After a refreshing shower in the atrium-like bathroom complete with symmetrical, his-and-hers fittings, Willem arrives early to escort us to our evening meal, but pauses a moment to pour two goblets of chilled sauvignon blanc while Mrs News Editor completes her ablutions.

“It’s a careful mix of antiques and reproductions,“ ventures Willem, noticing my fascination with the décor of the living area which excites the space without clutter or excess. He doesn’t, however, identify which is which. But there’s no disguising the immense buffalo horn that curls toward the ceiling from a character-laden dark rough wood cabinet. A huge set of very old Chinese apothecary drawers is the centrepiece of the kitchen. Yes, the drawers are empty.

Our dinner, overseen by New Zealand “Chef of the Nation” John Allred, is served in the upstairs Trophy Room and presided over by a committee of formerly wild animals. Chaired by an immense water buffalo with an executive of two quite handsome antelopes, I inquire as to their origin.

“Ah, noo,” confesses Stewart, our authentic highland waiter, “these were all purchased from a private collection. Mr van Heeren did nee shoot them.”

The Mr van Heeran to whom Stewart refers is lodge owner, Alex van Heeren, a Dutch multi-millionaire banker, investor and diplomat who also owns the similarly world class properties Dolphin Island, Fiji, and Grande Provence Estate in South Africa. Van Heeren bought Huka in 1984 and has nurtured it ever since.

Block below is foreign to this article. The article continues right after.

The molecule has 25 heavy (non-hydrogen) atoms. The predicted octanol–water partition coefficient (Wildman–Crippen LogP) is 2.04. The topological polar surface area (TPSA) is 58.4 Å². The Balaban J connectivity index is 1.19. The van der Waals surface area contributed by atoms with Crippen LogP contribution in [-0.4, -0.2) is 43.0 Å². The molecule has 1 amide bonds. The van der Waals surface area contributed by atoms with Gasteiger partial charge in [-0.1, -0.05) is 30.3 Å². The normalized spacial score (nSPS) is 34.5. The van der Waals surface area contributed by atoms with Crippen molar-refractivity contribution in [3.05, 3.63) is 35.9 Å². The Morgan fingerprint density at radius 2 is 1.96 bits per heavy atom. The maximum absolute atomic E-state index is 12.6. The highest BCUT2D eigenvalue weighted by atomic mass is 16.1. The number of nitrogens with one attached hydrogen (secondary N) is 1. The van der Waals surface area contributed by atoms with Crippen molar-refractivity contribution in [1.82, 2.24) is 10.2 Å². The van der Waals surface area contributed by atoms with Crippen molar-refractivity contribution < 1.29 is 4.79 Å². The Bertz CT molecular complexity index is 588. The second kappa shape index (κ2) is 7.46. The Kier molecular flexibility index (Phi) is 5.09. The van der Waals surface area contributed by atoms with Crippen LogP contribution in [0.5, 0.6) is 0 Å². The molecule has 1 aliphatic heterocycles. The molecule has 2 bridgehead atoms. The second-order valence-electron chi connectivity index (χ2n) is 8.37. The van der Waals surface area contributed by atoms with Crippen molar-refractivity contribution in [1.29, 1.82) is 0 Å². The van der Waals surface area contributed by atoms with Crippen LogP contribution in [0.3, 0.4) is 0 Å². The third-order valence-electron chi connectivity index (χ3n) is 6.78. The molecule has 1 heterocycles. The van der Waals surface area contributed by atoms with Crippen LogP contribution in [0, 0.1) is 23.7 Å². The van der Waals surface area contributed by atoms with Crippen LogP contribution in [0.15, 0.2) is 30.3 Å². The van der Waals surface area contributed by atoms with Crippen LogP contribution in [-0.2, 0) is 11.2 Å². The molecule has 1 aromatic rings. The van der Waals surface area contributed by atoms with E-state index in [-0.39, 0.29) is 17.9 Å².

In the morning, the mist still enshrouding the Waikato, Willem and I tour the balance of the property. There are tennis and croquet courts, a BBQ, pool and outdoor spa on site and a list of indulgent off-site activities longer than your best fly pole. All within easy each there is golf, fishing, horse riding, helicopter sightseeing, kayaking, lake cruises and adrenalin sports like jet skiing, para-sailing and yachting.

But now it’s time to go and as I hurl our well-travelled luggage into the rear of the little Nissan, Rusty the lodge cat ambles past.

“Oh, how cute,” we observe, but Rusty is no fool. He inspects our tired cases and the imperfect paint-matching on the rear tailgate then meets my gaze square on. With palpable disdain and an air of complete indifference, Rusty trots purposefully back to the lodge. There’s just no fooling some.

Huka Lodge is located 12km from Taupo airport and 210kms from Auckland by road. It comprises just twenty guest suites, plus four bedroom in the Owners Cottage and is a member of SLH, Select and The Leading Small Hotels of the World.

Tariffs range from NZ$650 per person per night (low season) to NZ$9850.00 per night (for 8 guests) in the Owners Cottage (high season).

All tariffs include pre-dinner drinks, a five-course dinner, lodging, breakfast, all lodge facilities and airport transfers.